NEW YORK (Reuters) - U.S. defense contractor Raytheon Co (RTN.N) is looking to sell its precision optical systems business and has hired bankers to advise on the process, people familiar with the matter said.
Raytheon ELCAN Optical Technologies, which makes sighting systems for the military such as rifle sights and missile guidance systems, has about $30 million in earnings before interest, tax, depreciation and amortization (EBITDA) and could go for as much as $300 million, these people said.
JPMorgan Chase & Co (JPM.N) is running the auction process for the Raytheon business, according to the people.
Challenged by tightening global budgets and planned U.S. troop withdrawals from the Middle East, military contractors are moving to shed non-core divisions and acquire companies with niche technologies to enhance their growth prospects.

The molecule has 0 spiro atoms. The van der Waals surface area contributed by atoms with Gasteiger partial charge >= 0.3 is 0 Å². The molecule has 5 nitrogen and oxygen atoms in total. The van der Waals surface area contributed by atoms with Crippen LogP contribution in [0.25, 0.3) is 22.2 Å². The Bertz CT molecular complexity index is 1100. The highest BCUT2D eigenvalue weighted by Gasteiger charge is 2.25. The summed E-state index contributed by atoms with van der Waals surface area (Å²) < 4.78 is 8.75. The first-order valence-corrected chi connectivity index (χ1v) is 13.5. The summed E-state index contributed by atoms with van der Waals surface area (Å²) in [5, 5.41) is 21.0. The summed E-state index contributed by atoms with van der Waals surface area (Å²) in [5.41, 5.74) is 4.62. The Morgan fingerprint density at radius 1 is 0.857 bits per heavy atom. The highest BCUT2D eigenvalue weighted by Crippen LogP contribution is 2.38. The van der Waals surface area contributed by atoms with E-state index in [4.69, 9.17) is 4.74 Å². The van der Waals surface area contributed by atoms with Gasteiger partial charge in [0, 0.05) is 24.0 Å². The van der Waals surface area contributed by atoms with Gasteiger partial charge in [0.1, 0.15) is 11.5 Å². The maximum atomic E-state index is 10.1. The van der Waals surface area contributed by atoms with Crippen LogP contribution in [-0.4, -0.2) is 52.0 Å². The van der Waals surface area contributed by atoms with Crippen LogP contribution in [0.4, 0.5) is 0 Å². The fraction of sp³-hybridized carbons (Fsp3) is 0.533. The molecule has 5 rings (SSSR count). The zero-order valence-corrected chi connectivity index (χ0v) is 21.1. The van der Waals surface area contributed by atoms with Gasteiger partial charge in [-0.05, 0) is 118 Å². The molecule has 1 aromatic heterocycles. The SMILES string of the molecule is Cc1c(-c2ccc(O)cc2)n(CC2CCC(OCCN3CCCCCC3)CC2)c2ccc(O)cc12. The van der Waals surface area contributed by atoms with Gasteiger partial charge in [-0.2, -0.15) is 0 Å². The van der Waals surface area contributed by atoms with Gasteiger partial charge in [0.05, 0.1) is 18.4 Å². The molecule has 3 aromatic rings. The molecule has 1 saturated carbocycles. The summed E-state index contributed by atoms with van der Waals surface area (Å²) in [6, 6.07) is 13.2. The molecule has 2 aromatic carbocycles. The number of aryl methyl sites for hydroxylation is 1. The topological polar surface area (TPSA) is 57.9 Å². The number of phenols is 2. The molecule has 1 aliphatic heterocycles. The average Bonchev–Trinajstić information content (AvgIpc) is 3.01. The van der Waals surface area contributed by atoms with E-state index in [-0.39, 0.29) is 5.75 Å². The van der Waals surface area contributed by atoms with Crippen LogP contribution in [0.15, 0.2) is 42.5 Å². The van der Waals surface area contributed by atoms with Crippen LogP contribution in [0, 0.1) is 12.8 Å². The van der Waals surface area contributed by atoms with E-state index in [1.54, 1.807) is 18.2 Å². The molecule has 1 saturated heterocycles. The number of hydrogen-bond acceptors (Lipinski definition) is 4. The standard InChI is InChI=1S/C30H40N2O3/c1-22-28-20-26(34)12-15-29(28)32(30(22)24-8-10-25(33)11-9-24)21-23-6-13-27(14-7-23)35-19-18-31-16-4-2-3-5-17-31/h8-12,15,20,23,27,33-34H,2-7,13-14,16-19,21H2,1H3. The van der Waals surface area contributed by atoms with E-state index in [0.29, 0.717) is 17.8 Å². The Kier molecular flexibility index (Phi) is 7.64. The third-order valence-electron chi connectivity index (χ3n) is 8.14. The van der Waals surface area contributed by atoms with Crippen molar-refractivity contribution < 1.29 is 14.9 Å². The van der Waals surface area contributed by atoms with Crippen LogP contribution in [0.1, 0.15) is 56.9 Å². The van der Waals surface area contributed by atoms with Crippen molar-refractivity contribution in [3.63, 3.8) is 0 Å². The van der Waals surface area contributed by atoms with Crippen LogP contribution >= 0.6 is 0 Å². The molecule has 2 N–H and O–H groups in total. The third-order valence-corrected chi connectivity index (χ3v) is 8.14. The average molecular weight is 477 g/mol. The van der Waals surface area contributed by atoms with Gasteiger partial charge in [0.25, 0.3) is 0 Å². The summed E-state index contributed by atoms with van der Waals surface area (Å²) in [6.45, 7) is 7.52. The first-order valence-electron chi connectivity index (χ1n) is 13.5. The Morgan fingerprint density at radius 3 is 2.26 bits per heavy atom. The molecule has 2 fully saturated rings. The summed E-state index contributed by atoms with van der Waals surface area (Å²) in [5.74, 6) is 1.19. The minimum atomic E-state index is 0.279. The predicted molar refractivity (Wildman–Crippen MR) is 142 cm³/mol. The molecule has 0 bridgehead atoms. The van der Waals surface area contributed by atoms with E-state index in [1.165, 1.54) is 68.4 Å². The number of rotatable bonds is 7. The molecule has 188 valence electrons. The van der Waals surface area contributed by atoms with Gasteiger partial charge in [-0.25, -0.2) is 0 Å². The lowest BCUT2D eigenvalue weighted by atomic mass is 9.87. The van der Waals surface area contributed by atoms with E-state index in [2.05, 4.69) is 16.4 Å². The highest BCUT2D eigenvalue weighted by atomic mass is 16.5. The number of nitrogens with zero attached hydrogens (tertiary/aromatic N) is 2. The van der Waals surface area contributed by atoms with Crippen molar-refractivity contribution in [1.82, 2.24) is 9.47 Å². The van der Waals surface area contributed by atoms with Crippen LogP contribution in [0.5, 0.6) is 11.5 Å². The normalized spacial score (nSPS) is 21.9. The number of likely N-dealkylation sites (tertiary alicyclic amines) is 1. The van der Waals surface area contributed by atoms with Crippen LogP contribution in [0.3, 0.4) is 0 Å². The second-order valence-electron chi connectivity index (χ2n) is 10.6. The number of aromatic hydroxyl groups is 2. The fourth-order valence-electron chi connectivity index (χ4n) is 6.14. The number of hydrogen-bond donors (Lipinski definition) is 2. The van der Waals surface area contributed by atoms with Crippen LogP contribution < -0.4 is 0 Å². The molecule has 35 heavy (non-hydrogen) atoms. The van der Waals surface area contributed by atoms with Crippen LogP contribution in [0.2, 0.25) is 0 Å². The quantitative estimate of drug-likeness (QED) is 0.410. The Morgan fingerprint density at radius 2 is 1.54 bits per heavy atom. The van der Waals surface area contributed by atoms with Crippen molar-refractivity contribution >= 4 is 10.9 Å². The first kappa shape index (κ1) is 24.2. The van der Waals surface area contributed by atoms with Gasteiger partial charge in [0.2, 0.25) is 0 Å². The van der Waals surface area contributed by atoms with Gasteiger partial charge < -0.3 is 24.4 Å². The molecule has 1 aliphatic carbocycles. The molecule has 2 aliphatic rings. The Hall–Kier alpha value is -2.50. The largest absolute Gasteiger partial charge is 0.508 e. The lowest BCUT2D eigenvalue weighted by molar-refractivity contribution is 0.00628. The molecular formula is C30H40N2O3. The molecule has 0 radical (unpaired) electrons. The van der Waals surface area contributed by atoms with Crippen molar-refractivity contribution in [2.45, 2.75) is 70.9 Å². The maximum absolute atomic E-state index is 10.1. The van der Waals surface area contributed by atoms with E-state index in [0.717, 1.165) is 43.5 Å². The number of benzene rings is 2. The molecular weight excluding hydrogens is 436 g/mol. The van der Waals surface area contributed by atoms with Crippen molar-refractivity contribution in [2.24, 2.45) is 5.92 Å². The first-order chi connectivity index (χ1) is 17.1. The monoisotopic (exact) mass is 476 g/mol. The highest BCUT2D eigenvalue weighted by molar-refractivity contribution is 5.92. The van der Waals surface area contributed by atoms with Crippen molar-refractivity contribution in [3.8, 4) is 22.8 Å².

While the ELCAN subsidiary might not offer much growth within Raytheon in the face of softening military spending, potential buyers could boost growth by taking its technology and platform and expanding into adjacent, non-defense markets, the people said.
Raytheon’s ELCAN optics business joins two other optical component makers already on the auction block.
Photonis Group, owned by French private equity firm Astorg Partners, has hired Bank of America Merrill Lynch (BAC.N) to sell the company that could be worth about $700 million, people familiar with the matter told Reuters previously. Another French optical component maker, QioptiQ, is also looking for a buyer, the people had said.
The auction for the Raytheon business is likely to start in September after Labor Day, one of the people said, adding that it could draw interest from several U.S. defense companies like FLIR Systems Inc (FLIR.O).
A Raytheon spokesman said the company does not comment on rumors or speculation. JPMorgan declined to comment.
Reporting by Soyoung Kim; editing by Carol Bishopric